He has instead become one of the pioneers in a sport still elbowing its way into the conciousness of North America. That, in retrospect, isn't a bad legacy.

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quote:Originally posted by Grizzly

Not your average pro

Family comes first for Sutton

By BILL LANKHOF, SUN MEDIA

http://slam.canoe.ca/Slam/Soccer/TorontoFC/2009/04/08/9052416-sun.html

Greg Sutton balked at Germany and he never has made it to England's premier league. Instead he found a wife, their seven-month old daughter, Maya, and a home in Major League Soccer.

In life, this is what is called a fair trade.

"If you had asked me 10 years ago where I would end up I'm not sure what I would have said -- probably not Toronto," says Sutton, who has taken a twisted path to find happiness.

"Sometimes I do think about what might have happened if I'd signed in Germany. I think everyone wonders how life would be if they'd done certain things. But I have no regrets. If I had done that who knows if I would have met my wife. Would I still have my wonderful baby daughter? Some guys are always trying to go overseas because of the monetary values. For me, that's never been a persuasive argument. I was comfortable here," says Sutton, who has hung up his shingle in Chicago, Montreal and Toronto.

In his third season in Toronto, he has been capped 11 times as a goaltender with Canada's national team.

His road to the national team was another path he didn't even realize existed. He grew up more American than Canuck. It wasn't until he got to college that his coach Mike Toshack informed him he was eligible for Canada's national program even though he'd grown up in Bethel, Connecticut.

That is the thing about Sutton -- he has always come from the shadows to do unforetold things.

The story starts in Hamilton where he was born but his father got a job in Bethel when he was a year old. His father is from Oshawa; his mother from Calgary. He lists his home town as Montreal. He is, shall we say, complex or at least well-travelled. "In life you never know what to expect. I went to a small university (St. Lawrence University) in up-state New York ... When I got drafted nobody knew who I was," says Sutton, laughing. "There aren't many guys from Division 3 schools in the MLS."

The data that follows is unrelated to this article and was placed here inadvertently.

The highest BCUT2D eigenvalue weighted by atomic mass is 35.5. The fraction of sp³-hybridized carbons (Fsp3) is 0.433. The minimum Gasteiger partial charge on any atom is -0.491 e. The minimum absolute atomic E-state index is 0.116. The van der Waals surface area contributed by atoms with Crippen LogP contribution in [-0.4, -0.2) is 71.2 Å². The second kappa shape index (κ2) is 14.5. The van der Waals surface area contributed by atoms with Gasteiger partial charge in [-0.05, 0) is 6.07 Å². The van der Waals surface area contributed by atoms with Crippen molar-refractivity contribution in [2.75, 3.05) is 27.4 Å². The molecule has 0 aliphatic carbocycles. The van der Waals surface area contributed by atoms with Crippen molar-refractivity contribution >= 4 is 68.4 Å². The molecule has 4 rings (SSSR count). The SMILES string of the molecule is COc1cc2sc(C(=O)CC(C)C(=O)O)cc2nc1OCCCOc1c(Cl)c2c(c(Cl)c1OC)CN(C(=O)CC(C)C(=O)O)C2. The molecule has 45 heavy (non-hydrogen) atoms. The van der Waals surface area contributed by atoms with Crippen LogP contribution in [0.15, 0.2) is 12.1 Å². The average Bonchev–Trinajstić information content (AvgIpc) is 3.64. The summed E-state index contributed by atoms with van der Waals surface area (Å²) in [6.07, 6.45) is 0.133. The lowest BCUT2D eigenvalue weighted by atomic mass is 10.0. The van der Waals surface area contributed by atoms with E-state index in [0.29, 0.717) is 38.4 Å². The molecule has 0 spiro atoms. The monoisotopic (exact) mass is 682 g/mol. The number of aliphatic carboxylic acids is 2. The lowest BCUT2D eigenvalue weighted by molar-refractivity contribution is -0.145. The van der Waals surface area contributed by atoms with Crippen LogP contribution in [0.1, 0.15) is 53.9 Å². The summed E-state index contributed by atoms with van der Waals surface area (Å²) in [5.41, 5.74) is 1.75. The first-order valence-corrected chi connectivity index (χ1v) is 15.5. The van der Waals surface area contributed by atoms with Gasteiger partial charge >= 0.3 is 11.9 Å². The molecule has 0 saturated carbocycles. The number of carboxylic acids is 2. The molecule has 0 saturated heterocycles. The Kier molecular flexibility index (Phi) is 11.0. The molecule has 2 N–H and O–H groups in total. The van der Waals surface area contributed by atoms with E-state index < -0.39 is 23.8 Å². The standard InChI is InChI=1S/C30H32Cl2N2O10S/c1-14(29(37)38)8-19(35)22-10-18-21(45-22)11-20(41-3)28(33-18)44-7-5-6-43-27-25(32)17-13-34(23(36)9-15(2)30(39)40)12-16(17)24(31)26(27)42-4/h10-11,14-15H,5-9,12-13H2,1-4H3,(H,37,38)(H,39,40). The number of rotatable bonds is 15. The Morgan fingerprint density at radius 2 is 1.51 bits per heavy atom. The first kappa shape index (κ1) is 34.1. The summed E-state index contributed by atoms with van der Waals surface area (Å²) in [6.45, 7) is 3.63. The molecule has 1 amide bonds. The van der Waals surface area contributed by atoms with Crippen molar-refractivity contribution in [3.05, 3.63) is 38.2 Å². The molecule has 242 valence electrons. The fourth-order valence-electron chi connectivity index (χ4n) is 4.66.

But it was while at St. Lawrence that he met Toshack and got involved with the national program. That got him a bit of international exposure and even led to an offer from Werner Bremen, which thought it could develop him. He might have even stayed except his "shining moment" in life came when the Chicago Fire surprisingly drafted him. "Getting drafted is probably the biggest moment I've had in soccer."

He suddenly had a place to play, not just watch other German guys play. He earned a shutout the first game he played. There were stops including New York and he made his national team debut in 2004.

Call it a victory for "The Little Guy" -- although at 6-foot-6 he is hard to miss. Ask some of the best goal scorers in two leagues. He won a USL championship in Montreal in 2004 and in 2006 he won his fourth consecutive league goalkeeper of the year award. In Toronto, he has been a stablizing force in the expansion franchise's ever-changing landscape.

He is now 32. "I think I'll know when it's time to quit and go -- and not just get released because I'm too old and frail." He believes he has another five years left. Those could be in Toronto, where he is facing the challenge of first-round draftee, Stefan Frei. It may be elsewhere -- but it likely won't be overseas. Not now. Not anymore.

"I've really never pushed myself to get serious about finding a place overseas. I've enjoyed wherever I have played. Great cities and I like the MLS and that has been an important factor."

There was a brief fling in 2004 when he had a trial with Bolton, an English Premier League club. It was never really meant to be. "There were work permit complications to start and them being in the Premier League at the time it would have been a tough squad to make."